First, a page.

It appears that when the Obama administration said they will not share the information provided in Deferred Action for Childhood Arrivals (DACA) applications with ICE, what they really meant to say was they won't share your information UNLESS they decide to deport you.
Here is what I found in the recently updated USCIS DACA Frequently Asked Questions:
Will the information I share in my request for consideration of deferred action for childhood arrivals be used for immigration enforcement purposes?
Information provided in this request is protected from disclosure to U.S. Immigration and Customs Enforcement (ICE) and U.S. Customs and Border Protection (CBP) for the purpose of immigration enforcement proceedings UNLESS the requestor meets the criteria for the issuance of a Notice To Appear or a referral to U.S. Immigration and Customs Enforcement under the criteria set forth in USCISís Notice to Appear guidance (www.uscis.gov/NTA). [Emphasis added]
The link in the USCIS FAQ brings you to the November 7, 2011, policy memorandum that establishes criteria for consideration of whether an individual is an immigration enforcement priority that should be targeted for deportation. The memo specifically prioritizes the deportation of individuals that have been found to have committed fraud through the submission of an immigration application.
This policy has been reinforced in the DACA FAQ:
What steps will USCIS and ICE take if I engage in fraud through the new process?
If you knowingly make a misrepresentation, or knowingly fail to disclose facts (i.e., you leave something out that you think will result in the denial of your application), in an effort to have your case deferred or obtain work authorization through this new process, you will be treated as an immigration enforcement priority to the fullest extent permitted by law, and be subject to criminal prosecution and/or removal from the United States.
Fraud is not the only thing that may result in the institution of removal proceedings after the submission of a DACA application. The Obama administration has created a new term of art called a "significant misdemeanor."
It has been defined as follows:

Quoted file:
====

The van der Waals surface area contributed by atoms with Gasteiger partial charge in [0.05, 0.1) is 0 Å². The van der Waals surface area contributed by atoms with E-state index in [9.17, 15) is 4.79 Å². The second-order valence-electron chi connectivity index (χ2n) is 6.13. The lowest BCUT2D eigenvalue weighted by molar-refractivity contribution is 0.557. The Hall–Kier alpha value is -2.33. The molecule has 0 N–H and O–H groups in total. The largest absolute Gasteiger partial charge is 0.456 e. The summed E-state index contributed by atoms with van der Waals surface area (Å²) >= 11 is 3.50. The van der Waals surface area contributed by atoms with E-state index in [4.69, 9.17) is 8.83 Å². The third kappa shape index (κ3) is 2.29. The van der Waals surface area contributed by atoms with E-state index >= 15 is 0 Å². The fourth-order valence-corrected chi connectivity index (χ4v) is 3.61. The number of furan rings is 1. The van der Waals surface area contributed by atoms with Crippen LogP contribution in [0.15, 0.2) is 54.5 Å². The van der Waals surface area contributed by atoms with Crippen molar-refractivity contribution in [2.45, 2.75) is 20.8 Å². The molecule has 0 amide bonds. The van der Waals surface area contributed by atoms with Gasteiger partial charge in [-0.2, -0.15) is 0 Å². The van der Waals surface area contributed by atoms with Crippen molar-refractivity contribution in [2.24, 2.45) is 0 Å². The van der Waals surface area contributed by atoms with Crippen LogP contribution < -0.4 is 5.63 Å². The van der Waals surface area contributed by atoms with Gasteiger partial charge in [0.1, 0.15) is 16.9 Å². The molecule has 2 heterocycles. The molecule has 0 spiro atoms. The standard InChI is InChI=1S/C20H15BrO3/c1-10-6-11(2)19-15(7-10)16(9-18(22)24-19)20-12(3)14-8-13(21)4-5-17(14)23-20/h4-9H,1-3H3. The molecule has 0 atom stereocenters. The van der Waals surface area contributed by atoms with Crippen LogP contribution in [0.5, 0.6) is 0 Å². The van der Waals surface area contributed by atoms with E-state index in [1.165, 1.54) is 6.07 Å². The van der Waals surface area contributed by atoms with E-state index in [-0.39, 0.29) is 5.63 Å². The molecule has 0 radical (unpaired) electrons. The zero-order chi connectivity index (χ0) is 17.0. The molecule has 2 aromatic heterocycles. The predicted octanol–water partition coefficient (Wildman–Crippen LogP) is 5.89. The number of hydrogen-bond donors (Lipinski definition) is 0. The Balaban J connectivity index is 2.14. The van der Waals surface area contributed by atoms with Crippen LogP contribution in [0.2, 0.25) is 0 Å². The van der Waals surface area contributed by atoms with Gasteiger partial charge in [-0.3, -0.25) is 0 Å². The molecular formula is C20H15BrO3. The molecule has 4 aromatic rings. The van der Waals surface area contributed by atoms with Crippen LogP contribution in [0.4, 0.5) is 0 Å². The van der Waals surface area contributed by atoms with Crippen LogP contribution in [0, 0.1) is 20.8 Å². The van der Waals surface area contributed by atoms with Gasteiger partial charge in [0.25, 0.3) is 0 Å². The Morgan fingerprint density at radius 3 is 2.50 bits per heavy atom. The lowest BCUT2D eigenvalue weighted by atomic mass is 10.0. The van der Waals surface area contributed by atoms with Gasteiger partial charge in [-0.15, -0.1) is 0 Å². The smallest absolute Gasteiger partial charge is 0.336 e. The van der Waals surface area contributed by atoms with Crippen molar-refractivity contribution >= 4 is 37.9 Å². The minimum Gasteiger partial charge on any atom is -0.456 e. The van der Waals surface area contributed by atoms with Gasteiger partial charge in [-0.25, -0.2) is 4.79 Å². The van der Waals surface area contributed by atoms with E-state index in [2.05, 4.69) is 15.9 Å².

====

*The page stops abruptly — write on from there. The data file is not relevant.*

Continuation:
Any misdemeanor as defined by federal law (specifically, one for which the maximum term of imprisonment authorized is one year or less but greater than five days) and that meets the following criteria:
- Regardless of the sentence imposed, is an offense of domestic violence; sexual abuse or exploitation; burglary; unlawful possession or use of a firearm; drug distribution or trafficking; or, driving under the influence; or,
- If not an offense listed above, is one for which the individual was sentenced to time in custody of more than 90 days. The sentence must involve time to be served in custody, and therefore does not include a suspended sentence.
Also be aware that just because you don't have a criminal record does not in any way prevent the Government from denying your application and sharing your information with ICE for the purpose of instituting removal.
They added the following catchall:
Notwithstanding the above, the decision whether to defer action in a particular case is an individualized, discretionary one that is made taking into account the totality of the circumstances. Therefore, the absence of the criminal history outlined above, or its presence, is not necessarily determinative, but is a factor to be considered in the unreviewable exercise of discretion. DHS retains the discretion to determine that an individual does not warrant deferred action on the basis of a single criminal offense for which the individual was sentenced to time in custody of 90 days or less.
Translation: they can deny your DACA application and deport you if they decide to... and by the way, their decision is final.
So what does this mean? If you have a conviction, regardless of the seriousness (i.e., it has no immigration consequences), USCIS can deny your application and have ICE institute removal proceedings. Alternatively, even if you don't have a conviction, but have criminal charges that did not result in convictions, your DACA application may be denied in the exercise of discretion, and ICE may be notified for the purpose of instituting removal proceedings.
So here is the bottom line, when you are submitting a DACA application DO NOT be fooled into thinking that there is no chance that you will be deported. The fine print that keeps being added to the process clearly permits the institution of removal proceedings for almost any reason, or no reason.
I am not saying that you shouldn't submit a DACA application if you believe that you are both eligible, and a low priority risk. You can decide that for yourself after consulting an immigration lawyer that is experienced in deportation defense.
What I am saying is that anyone that tells you that there is no/minimal risk of deportation when applying for DACA is lying to you.
Matthew Kolken is a trial lawyer with experience in all aspects of United States Immigration Law including Immigration Courts throughout the United States, and appellate practice before the Board of Immigration Appeals, the U.S. District Courts, and U.S. Courts of Appeals. He is admitted to practice in the courts of the State of New York , the United States District Court for the Western District of New York, the United States Court of Appeals for the Second Circuit, and is a member of the American Immigration Lawyers Association (AILA).